Tracking the LV in Velocity MR Images Using Fuzzy Clustering

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Tracking the LV in Velocity MR Images Using Fuzzy Clustering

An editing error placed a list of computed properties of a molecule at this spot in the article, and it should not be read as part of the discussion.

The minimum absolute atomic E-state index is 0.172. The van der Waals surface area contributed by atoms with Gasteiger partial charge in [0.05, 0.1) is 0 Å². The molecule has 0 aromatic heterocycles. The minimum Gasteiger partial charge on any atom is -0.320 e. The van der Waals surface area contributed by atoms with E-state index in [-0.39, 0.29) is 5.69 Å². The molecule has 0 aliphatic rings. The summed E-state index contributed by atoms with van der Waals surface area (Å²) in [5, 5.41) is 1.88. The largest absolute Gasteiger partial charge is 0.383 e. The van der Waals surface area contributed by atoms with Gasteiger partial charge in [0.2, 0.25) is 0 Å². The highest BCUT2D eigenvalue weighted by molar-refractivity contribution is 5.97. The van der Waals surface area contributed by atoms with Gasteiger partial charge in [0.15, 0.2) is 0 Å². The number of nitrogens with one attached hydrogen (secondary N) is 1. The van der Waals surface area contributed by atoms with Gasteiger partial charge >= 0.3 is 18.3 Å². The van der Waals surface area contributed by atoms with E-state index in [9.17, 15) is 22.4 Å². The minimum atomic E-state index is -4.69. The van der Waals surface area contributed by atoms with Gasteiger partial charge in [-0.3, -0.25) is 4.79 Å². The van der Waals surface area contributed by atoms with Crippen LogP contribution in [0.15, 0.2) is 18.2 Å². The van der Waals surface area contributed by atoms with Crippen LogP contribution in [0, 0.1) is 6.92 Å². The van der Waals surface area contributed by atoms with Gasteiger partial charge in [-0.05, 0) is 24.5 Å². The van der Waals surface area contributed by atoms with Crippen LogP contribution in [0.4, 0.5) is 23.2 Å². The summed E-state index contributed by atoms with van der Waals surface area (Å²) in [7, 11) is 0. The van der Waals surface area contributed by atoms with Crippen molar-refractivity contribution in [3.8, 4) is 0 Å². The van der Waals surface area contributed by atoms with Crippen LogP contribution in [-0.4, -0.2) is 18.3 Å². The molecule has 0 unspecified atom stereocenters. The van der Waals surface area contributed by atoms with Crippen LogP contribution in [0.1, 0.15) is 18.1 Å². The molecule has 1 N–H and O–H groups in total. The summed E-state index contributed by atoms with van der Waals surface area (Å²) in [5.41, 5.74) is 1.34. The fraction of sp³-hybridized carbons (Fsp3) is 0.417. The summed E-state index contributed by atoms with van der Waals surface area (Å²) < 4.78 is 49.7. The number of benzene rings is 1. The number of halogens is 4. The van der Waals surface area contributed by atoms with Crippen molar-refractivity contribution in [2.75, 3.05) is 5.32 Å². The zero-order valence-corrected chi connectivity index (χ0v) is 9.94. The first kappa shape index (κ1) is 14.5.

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  Tracking the LV in Velocity MR Images Using FuzzyClustering Ahmed Ismail Shihab    and Peter BurgerImperial College of Science, Technology and MedicineDepartment of Computing180 Queens Gate, London SW7 2BZ Abstract. Tracking the LV in cine MR cardiac images is a challenging computing application that is also relevant tothe needs of clinicians. Using fuzzy clustering as the method of segmentation, this paper reports on whethervelocity data can improve the accuracy of the results obtained through only tissue data. 1 PURPOSE Our application consists of analysing MR image cine sequences acquired at the mid-ventricular plane of the heart. We describe our use of the fuzzy c   -means clustering algorithm to track the LV area across a‘heartbeat’. The images we use are conventional MR tissue density images as well as velocity imagesproduced using a phase-sensitive MRI technique.The cine sequences of images are aligned with the short-axis of the left ventricle (LV). The velocity data isrendered as 3 images, v  x   , v  y   and v  z   , correspondingto the cartesian componentsof the velocity vector field V  at each pixel. The reference coordinate system has the x   - y   plane lying on the plane of imaging (alignedwith the short-axis of the left ventricle) and the z   axis perpendicular to it (aligned with the LV long-axis). Figure 1.  Examples of tissue density images: frames 0, 2, 6, 10 and 14 in an image sequence.The image sequences contain 16 frames. The sequences start at systole and end at early diastole. The timespace between each frame and the next is approximately 40 ms. Figure 1 displays example frames from asequence. Figure 2 displays only the first frame of each of the three velocity components. Figure 2.  Examples of velocity images, frame 0 of  v  x   , v  y   , and v  z   .Clustering algorithms have been used for image analysis, particularly segmentation, probably since theearly seventies. The motivation for this use is that image intensity values tend to cluster in ways that   e-mail address: ais@doc.ic.ac.uk   correspond to the physical description of the image. So, for example, in a picture of a dark-colouredaeroplane up in the sky, the sky’s colour would cluster around “bright blue”, while the aeroplane’s colourwould cluster around “dark grey”.There are many types of clustering algorithms. In this paper, we use an objective-function-typealgorithmcalled fuzzy c   -means (FCM) that outputs fuzzy descriptions of each of the clusters. See [2] for a generalreview of FCM’s use in MR image segmentation. FCM has also been used for segmentation of NuclearMedicine cardiac images [3]. A variant of FCM, called the fuzzy c   -shells (FCS) algorithm, has been usedto segment the myocardial wall in MR images [4]. 2 METHOD Fuzzy c   -Means (FCM) is an objective-function-based method of clustering. It is also sometimes called  fuzzy ISODATA . The monograph by James Bezdek [1] is the most widely cited reference for FCM.The input to any clustering algorithm is called the  data set  . There is no agreed-on name for the output;this is because it depends on the type of algorithm used. In the abstract sense, the output of the algorithmis a description of the clusters it found. A suitably concise output is a set of   prototype  data points, whereeach of these prototypes represents a cluster of data points. In the simplest case, the prototype locationis the geometric  mean  of the locations of data points in the cluster it represents. This way, the aim of thealgorithm becomes finding the best placement of these prototypes. Mathematically, this can be formulatedusinganobjectivefunction. Assumingthatwe are lookingfor c   prototypes,theobjectivefunctionmeasureshow good (or bad) the set of  c   prototypes describes the data set.The clustering suggested by FCM is a fuzzy one, i.e., each data point has a degree of membership witheach of the c   prototypes. The value of this degree lies between 0 and 1; the closer it is to 0 the less theprototype is representative of the point, while the closer it is to 1 the more the prototype is representativeof the point. The memberships can be arranged in a matrix, called the fuzzy partition matrix, which givesfor each data point, its memberships with each of the prototypes.Now we state the problem mathematically. FCM seeks to minimise the objective function: J  (  P; U  )=  c  X  i  =1  N  X  k  =1  u  m ik  d  2  ik  subject to P  c i  =1  u  ik  =1  8  k  =1  ::N   where N   is the number of points in the data set, c   is the number of clusters, U  =  u  ik  ]  is a c    N   fuzzy c   -partition matrix, and P  =(  p  1  ;:::; p  c  )   is the c   -set of prototypes. d  is the distance metric given by k  x  k  ?  p  i  k  2  A   where kk   is any inner product induced norm. The solutioncommonly used is an iterative one based on the gradient descent technique.The algorithm iteratively minimises the value of the objective function by changing the location of theprototypes and their associated memberships according to some derived update equations. As like otheriterative optimisation methods, FCM may provide locally-optimal solutions of the objective function. Be-causeofthepossiblepresenceofoneormorelocally-optimalsolutions,thesolutionofanFCMrundependson the initialisation of that run.An important requirementfor the applicationof the FCM algorithm and its derivativesis that c   , the numberof prototypes, must be provided by the user. There are various options we can take when using FCMand its extensions and derivatives. The first is the choice of metric with which points are compared tothe prototype. Another choice to make is the prototype description. Normally this is taken to be a point,however clusters may not always be shaped like point clouds (hyper-elliptically-shaped), but can rathertake other shape formations. As the cluster we seek (the LV) is more or less hyper-elliptical in shape wecan safely use a point prototype. To simplify computationalcalculations, the metric with which to comparepoints to prototypes is chosen to be Euclidean distance.  3 RESULTS We assessed the impact of velocity data by clustering first with- V θϕ  y zvxv zv yx Figure 3.    and    define the directionof the velocity vector at a given point.out it, and then with combinations of it. The input in the firstinstance was three-dimensional: x   and y   , for the x   and y   co-ordinates of a pixel; and d   , for the tissue density at that pixel.In the second experiment we added a fourth dimension, V   , con-sisting of the combined magnitude of the v  x   , v  y   , and v  z   velocitycomponents at each pixel, as shown in figure 3 and described by: V  =  p  v  x  2  +  v  y  2  +  v  z  2  : In the third experiment, we removed V  and replaced it with    and    . These angles describe the directionof the velocity field at a given pixel (see figure 3).The m   fuzziness factor of the FCM algorithm was chosen to be2.0, and c   was set to four as this gave the most intuitive segmen-tation of the images. The output was in the form of cluster pro-totypes and the membership matrix. For each frame after the firstone, we initialised FCM with the prototype locations of the previ-ous frame. We then selected the cluster corresponding to the LVblood pool area and tracked its membership across the sequence.To count the pixels in the LV, we considered a pixel part of the LV cluster if its membership with thatcluster was higherthan its membershipswith the otherclusters. This rule is commonlycalled the  max rule .Then we then ran a simple region growing routine to count the pixels in the LV area.In figure 4, we compare the calculated areas of the left-ventricular blood pool using the three routes wetook with a ’ground truth’ established by a clinician. The cine sequence is that of a normal patient. 50010001500200025003000350040000246810121416    L   V    P   l  a  n  a  r   A  r  e  a   (  p   i  x  e   l  s   ) Frame NumberGround TruthMax rule: Density data onlyMax rule: Density + VMax rule: Density + directions Figure 4.  Comparison of calculated LV area for the three data sets used.We note that clustering with velocity magnitude tends to produce quite erratic results at frames 12 and13. We find that the density and density-and-directional data produced almost identical results in terms of LV area (but not in terms of clustering). We also find that, in general, the clustering results are all on theconservative side of estimating LV area.  4 CONCLUSIONS As the aim of our research is to empower the clinician with a simple-to-use tool like FCM, we did notattempt to derive a new algorithm to take account of the special nature of the velocity data. Our resultsprove that including the velocity magnitude data in the data set can actually give misleading results, butthat the directional velocity information is useful in verifying density-data results.The FCM algorithm has proven itself to be quite robust. Given the fact that it starts with almost no priorinformation, it is quite accurate. However, we note the shortcoming of having to experiment in order tofind a suitable value for c   . We remindthe readerthat we avoided the problemof non-repeatabilityof resultsby using the result of one frame to start off the next. However, the problem of non-repeatability still existswhen we cluster the first frame.Ourtechniqueiseasytouseandveryintuitive;cliniciansimmediatelygraspeditsapplication. Theaccuracyof our results show a lot of promise. Acknowledgements We would like to thank Dr Philip Kilner of the MR Unit, Royal Brompton Hospital for his comments onthe results of our research. References 1. J. Bezdek.  Pattern Recognition with Fuzzy Objective Function Algorithms . Plenum Press, 1981.2. M. C. Clark, L. O. Hall, D. B. Goldgof et al. “MRI segmentation using fuzzy clustering techniques.”  IEEE  Engineering in Medicine and Biology Magazine  13(5) , pp. 730–742, 1994.3. A. Boudraa, J.-J. Mallet, J.-E. Besson et al. “Left ventricle automated detection method in gated isotopic ventricu-lography using fuzzy clustering.”  IEEE Transactions on Medical Imaging  12(3) , September 1993.4. H.-K. Tu, D. B. Goldgof & E. Backer. “Utilizing fuzzy c   -shells for automatic approximate lv location for initializa-tion of myocardial structure and functions analysis algorithm.” In  Medical Imaging 1994: Physiology and Function from Multidimdensional Images . 1994.